Scooter rental company, Lime, has been named in a negligence lawsuit suit for allegedly advising riders to “break the law” when using its electric scooters. The lawyers of Ashanti Jordan, a 28-year-old who was struck by a car late last year while using the e-scooter, claim the scooters are illegal in Florida because the company advises users to ride on the streets and not sidewalks. Motorized scooters and bicycles are prohibited on Florida roads.
On December 28, Jordan was on her way home from her job as a security guard at Broward General Medical Center when she was hit by a car in a residential intersection. The collision has left Jordan with a severe brain injury and rib fractures. She remains at Broward Health Medical Center where she appears to be in a vegetative state.
“Lime is operating their business in clear violation of the law,” attorney Todd Falzone of Kelley Uustal said during a press conference this morning. “People are suffering, people are being injured, and people are going to die unless this company stops what they are doing and starts complying with the law.”
Falzone cites that the company instructs riders not to ride the scooters on sidewalks, which is both dictated in the company’s terms of service and on the physical scooter itself. This, he continues, is in clear violation of the Florida law that allows riders on these motorized scooters to use sidewalks because riding them on streets is prohibited.
Electric scooters first emerged in South Florida back in July 2018, after the City of Fort Lauderdale passed an ordinance approving the dockless bike sharing service. Lime, a California based company, would go onto sign a one-year trial period with Broward County, but has experienced an uptick of accidents and complaints from residents.
Unfortunately for rental scooter companies like Lime and Bird, this isn’t the only lawsuit filed in the last few months that has accused them of “gross negligence.”
In October 2018, a class-action lawsuit was filed against the two companies and their manufacturers by the firm McGee, Lerer & Associates.
“We filed this class-action lawsuit against Bird and Lime and the manufacturers of their electric scooters to address the terrible injuries they have inflicted on their riders and pedestrians, and the continuing harm they are causing,” personal-injury lawyer Catherine Lerer told the Washington Post .
The firm, which represents clients injured by rental scooters, claims that the named parties are “aiding and abetting assault” and are a “public nuisance,” since the companies' lack of designated drop-off locations result in sidewalks and streets being littered with the abandoned scooters.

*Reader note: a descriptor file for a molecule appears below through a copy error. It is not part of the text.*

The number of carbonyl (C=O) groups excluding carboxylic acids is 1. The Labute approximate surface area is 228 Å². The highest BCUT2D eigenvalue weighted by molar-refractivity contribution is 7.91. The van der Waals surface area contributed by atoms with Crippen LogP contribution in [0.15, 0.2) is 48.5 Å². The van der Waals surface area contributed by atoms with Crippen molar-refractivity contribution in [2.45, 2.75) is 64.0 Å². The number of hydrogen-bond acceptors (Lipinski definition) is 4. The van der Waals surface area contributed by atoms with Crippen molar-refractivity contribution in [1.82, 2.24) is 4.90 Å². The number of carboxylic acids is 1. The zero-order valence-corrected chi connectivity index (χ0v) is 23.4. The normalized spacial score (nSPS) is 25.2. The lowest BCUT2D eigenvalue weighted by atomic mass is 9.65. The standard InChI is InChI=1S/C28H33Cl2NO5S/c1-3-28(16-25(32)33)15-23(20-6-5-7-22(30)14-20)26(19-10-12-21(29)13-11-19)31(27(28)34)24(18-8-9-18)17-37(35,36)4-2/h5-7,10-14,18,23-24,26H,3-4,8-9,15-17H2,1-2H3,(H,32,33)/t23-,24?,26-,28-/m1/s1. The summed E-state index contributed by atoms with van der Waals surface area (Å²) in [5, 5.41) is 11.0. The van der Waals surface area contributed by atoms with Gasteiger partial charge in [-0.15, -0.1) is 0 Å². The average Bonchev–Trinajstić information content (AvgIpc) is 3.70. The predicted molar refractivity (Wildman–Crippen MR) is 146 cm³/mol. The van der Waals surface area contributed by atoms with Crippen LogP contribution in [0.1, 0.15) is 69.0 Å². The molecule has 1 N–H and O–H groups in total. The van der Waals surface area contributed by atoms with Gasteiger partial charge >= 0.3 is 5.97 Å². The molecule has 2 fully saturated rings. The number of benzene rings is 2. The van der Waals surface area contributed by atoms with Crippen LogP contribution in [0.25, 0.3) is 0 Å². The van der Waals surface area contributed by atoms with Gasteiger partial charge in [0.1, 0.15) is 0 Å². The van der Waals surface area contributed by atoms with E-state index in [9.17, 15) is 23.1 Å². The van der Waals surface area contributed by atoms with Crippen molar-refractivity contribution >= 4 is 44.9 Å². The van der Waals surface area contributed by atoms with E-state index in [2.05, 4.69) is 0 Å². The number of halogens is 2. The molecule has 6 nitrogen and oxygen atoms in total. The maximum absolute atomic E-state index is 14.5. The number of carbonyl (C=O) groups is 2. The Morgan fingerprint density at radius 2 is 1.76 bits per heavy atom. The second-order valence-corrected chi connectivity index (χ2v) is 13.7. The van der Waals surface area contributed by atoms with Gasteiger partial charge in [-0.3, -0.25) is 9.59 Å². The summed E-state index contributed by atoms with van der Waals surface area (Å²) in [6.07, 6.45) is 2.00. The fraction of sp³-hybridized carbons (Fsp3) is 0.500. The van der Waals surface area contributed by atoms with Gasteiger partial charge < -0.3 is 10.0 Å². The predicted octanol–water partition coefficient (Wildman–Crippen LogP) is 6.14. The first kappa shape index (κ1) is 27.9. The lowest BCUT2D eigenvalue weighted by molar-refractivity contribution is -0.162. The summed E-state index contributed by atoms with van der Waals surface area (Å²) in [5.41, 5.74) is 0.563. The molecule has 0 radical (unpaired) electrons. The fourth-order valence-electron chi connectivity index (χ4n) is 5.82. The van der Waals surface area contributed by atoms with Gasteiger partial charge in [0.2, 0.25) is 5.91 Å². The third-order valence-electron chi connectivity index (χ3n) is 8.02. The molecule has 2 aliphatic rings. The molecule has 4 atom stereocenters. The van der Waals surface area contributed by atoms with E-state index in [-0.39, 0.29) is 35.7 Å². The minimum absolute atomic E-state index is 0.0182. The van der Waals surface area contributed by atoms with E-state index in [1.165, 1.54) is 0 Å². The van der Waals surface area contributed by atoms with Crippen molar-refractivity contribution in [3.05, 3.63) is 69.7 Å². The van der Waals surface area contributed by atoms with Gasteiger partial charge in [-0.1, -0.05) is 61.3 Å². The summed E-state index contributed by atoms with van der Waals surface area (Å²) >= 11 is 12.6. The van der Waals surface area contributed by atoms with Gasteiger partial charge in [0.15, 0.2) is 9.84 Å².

Prior to usage, riders must agree to the terms of service that relinquish companies from legal liability for injuries on their devices. Lime's contract stipulates that operators must acknowledge that "riding the products involves many obvious and not-so-obvious risks, dangers, and hazards, which may result in injury or death to you or others” and that “[riders] agree that such risks, dangers, and hazards are your sole responsibility, including, but not limited to, choosing whether to wear a helmet or other protective gear.”
“Companies have attempted to use [terms of service] for many years to protect themselves from liability, but I’m extremely confident that this particular waiver will be invalid or inapplicable because the nature of this conduct,” Falzone tells New Times. “They’ve been sued now and lawsuits are happening with more frequency, but none of them, to my knowledge, has reached any resolutions. And the law in every state is different, but in Florida, given what we know about the law in the state of Florida, we’re confident that we’re not going to be dealing with that waiver.”
Despite complaints and fatal injuries, electric scooters poll well in metropolitan areas. According to a 2018 report on the surge of micro-mobility, electric scooters have a 70 percent positive rating.
“They expand transportation options, enable a car-free lifestyle, are a convenient replacement for short trips in a personal vehicle or ride-hailing service (i.e. Uber or Lyft), and are a complement to public transit,” Populus reports.
The report goes on to suggest that the availability of these electric scooters make transportation more accessible to lower-income individuals.
While the electric scooters were intended to clear congestion on roads and be an affordable mode of transportation for residents and tourists, Mayor Dean Trantalis hints that their time in the city might be short-lived in his monthly newsletter.
“Unfortunately, our streets and sidewalks have become the Wild West. Public safety has suffered,” the mayor wrote. “City staff believes there are ways to better regulate the scooters. I’d like to see them remain an alternate mode of transportation, but the current situation is untenable. If solutions cannot be found, the City Commission will need to reconsider the program entirely.”
While they are investigating further to see if they have a case against the driver, Jordan’s family and the firm are only suing the electric scooter company and not the city. But Falzone warns that the continuation of electric scooters as they currently stand has dire consequences on the city.
“[The public] needs to contact their legislators that they do not want these laws passed that they are currently considering, because if those laws pass in their current form, they are going to make this situation worse not better,” Falzone said. “These are laws that are designed to only benefit the businesses, like Lime and Bird... People are only going to see carnage if these scooters are allowed on the streets.”